Bibliolatry is the worship of the
Bibleor any other text. The word is a portmanteauof the Greek words "biblion" (book) and "latria" (worship), and though it may also refer to an extreme devotion to books in general, it is more often used as a derogatory reference to the elevation of a holy book to a divine level.
The term itself most frequently used as a
pejorativeterm to negatively label theologicalopponents, typically appearing in exchanges between different Christian sects or different wings of a Christian sect or church. There are very few who claim to worship a book itself, but those who believe in biblical inerrancyare sometimes considered to be bibliolaters by those who take a different view of the Bible. Many Christians (particularly Protestants of a fundamentalist or evangelical background) believe that Godis revealed in a unique, authoritative and unambiguous way through the Bible, while others hold that such a belief is essentially worship of the Bible itself and that God is also significantly revealed through the study of nature, reason(Logos), traditional practice, and individual experience (see, for example, the " Wesleyan Quadrilateral"), all of which must be taken into account when deciding how to truly follow God and how to properly interpret any scripture. Some denominations, such as Latter-day Saintsand Roman Catholics, assert the role of continuing divine revelation or interpretation through authoritative or inspired leaders or prophets. Jaroslav Pelikanwrites of " Unitatis Redintegratio" 21, "the Second Vatican Councilof the Roman Catholic Churchof 1962-1965 could speak with a mixture of genuine admiration and ever-so-gentle reproof about a 'love and reverence, almost a cult, for Holy Scripture' among the 'separated Protestant brethren'." [Jaroslav Pelikan, "Whose Bible Is It? A History of the Scriptures Through the Ages" ISBN 0-670-03385-5.] Southern BaptistWilliam Merrell published a brief survey of Southern Baptist responses to the charge of bibliolatry in 2000. [ [http://www.baptist2baptist.net/b2barticle.asp?ID=54 "Bibliolatry — A Fraudulent Accusation",] William Merrell, SBC Life, October, 2000.]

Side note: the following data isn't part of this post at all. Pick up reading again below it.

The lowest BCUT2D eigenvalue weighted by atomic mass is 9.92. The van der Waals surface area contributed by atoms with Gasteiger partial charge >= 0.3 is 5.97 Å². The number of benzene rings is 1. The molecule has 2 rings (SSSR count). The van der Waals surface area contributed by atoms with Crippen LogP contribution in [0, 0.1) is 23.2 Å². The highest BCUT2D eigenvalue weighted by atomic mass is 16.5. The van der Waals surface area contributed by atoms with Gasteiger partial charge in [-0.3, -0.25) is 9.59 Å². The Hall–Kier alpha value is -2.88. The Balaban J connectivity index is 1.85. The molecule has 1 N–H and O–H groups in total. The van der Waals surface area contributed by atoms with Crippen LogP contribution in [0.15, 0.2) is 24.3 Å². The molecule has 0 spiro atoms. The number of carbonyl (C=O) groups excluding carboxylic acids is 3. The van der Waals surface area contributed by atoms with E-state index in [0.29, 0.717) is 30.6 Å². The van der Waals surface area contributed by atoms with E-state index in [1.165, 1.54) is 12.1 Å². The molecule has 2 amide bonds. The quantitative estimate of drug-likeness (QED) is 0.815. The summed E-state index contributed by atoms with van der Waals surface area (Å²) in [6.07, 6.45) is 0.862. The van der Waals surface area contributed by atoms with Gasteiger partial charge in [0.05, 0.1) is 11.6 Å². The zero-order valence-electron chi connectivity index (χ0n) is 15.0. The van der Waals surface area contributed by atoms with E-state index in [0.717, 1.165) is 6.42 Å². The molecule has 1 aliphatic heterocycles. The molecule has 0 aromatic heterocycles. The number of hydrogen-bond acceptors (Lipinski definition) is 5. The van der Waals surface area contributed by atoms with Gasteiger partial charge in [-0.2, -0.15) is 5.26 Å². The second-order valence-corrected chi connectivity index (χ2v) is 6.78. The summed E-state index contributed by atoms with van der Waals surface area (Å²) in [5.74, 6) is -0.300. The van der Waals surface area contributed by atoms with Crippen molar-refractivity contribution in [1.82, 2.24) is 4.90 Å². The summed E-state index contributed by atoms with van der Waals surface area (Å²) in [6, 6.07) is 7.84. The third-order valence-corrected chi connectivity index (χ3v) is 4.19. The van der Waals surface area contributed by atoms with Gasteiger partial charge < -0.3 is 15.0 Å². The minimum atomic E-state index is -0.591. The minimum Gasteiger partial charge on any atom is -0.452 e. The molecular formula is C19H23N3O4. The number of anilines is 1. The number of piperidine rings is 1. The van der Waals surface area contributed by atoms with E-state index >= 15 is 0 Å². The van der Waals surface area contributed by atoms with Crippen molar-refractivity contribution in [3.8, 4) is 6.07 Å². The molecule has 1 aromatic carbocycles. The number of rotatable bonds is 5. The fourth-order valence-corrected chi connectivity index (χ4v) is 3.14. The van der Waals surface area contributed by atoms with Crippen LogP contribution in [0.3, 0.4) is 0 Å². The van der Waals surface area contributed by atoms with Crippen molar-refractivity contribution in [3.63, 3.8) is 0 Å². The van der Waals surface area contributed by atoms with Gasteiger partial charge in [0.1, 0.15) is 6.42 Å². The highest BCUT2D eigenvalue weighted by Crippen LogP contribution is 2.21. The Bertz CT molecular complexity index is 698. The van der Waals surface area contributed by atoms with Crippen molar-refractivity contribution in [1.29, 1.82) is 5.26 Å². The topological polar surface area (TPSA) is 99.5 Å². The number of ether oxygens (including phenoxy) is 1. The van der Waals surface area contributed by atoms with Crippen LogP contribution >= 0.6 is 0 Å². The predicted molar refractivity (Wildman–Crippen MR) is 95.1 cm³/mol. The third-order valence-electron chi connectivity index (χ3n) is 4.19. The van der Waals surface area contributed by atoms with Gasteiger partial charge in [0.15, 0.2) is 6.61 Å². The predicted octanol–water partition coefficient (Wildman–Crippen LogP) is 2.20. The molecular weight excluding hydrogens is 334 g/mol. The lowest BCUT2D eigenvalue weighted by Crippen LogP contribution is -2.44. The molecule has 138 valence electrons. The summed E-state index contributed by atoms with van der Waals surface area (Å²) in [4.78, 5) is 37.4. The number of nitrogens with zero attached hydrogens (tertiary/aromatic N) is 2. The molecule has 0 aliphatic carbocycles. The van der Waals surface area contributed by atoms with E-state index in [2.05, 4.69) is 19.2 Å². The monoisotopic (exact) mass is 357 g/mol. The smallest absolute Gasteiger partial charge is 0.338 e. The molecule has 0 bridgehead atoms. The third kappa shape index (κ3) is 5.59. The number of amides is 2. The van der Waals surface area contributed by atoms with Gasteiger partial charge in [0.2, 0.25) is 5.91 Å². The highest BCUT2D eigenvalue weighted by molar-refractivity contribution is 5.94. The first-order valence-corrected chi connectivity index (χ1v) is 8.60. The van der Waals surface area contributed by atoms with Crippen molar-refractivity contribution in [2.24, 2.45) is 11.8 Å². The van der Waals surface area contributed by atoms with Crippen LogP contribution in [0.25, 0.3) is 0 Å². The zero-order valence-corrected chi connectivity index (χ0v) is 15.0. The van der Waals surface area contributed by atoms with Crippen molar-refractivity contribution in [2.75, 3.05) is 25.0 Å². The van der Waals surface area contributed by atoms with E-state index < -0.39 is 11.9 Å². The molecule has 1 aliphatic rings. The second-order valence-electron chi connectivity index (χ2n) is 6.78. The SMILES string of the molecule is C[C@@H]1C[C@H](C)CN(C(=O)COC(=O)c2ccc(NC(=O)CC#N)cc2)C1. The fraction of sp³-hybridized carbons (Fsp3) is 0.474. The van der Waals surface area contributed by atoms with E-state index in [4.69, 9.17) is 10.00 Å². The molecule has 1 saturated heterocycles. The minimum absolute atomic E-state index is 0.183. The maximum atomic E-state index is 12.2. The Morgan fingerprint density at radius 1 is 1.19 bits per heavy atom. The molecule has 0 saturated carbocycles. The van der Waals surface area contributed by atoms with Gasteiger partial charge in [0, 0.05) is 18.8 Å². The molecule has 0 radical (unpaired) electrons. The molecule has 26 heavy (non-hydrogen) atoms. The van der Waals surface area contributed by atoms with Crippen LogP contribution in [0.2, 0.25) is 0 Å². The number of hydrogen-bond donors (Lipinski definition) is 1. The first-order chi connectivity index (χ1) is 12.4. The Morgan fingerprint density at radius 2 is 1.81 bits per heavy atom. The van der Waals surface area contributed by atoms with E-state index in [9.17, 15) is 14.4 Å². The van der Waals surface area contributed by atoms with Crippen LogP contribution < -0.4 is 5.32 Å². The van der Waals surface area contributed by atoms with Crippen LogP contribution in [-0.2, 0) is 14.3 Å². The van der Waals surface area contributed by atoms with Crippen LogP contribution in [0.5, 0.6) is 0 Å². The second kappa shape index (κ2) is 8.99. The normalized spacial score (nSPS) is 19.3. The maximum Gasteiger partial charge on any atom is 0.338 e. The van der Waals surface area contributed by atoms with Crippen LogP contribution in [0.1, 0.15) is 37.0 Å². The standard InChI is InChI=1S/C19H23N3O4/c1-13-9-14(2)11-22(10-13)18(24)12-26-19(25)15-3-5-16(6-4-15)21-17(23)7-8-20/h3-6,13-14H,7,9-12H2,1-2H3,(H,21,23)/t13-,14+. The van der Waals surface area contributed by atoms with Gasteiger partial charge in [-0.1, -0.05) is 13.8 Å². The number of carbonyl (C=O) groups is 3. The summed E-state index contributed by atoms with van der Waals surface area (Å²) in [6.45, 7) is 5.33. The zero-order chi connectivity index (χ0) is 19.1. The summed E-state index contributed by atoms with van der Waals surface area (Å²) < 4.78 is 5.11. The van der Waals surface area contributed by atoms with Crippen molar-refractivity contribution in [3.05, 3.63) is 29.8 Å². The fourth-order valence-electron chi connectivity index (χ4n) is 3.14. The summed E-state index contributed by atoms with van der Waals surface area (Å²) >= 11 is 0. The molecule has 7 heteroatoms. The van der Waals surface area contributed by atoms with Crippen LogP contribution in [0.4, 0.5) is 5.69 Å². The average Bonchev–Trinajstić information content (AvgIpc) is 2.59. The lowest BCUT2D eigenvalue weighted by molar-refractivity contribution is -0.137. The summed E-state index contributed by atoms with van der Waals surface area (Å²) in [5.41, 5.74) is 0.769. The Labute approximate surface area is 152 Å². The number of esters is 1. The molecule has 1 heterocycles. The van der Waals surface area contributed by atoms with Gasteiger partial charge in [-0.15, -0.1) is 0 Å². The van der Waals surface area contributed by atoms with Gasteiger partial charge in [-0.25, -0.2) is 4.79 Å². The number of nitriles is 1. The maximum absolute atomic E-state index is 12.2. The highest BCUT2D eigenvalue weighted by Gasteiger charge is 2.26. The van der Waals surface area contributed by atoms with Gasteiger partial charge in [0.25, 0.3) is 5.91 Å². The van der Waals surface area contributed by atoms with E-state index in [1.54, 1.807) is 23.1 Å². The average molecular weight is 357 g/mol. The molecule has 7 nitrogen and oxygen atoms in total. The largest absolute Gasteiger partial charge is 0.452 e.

Though most often used in a Christian context, the charge of bibliolatry is also sometimes levelled against Islamic fundamentalists and other religionists deemed excessively devoted to their holy texts. [ [http://books.google.com/books?id=5bo1KaVBhKMC&pg=PA192&lpg=PA192&dq=bibliolatry+islam&source=web&ots=SUntPy2eH5&sig=GufONQy0jDCkNDXUGQHTHCt-UHg "The Unseen Face of Islam"] , Bill A. Musk, p.192, Kregel Publications, Missions to Muslims, 1989, ISBN 0825460549]
Bibliomancyis the use of holy books (the Bible for Jews and Christian) for divination.
Guru Granth Sahibis the holy book of Sikhism. The last of the Sikh Gurus left it as his successor. It is treated as a revered person.
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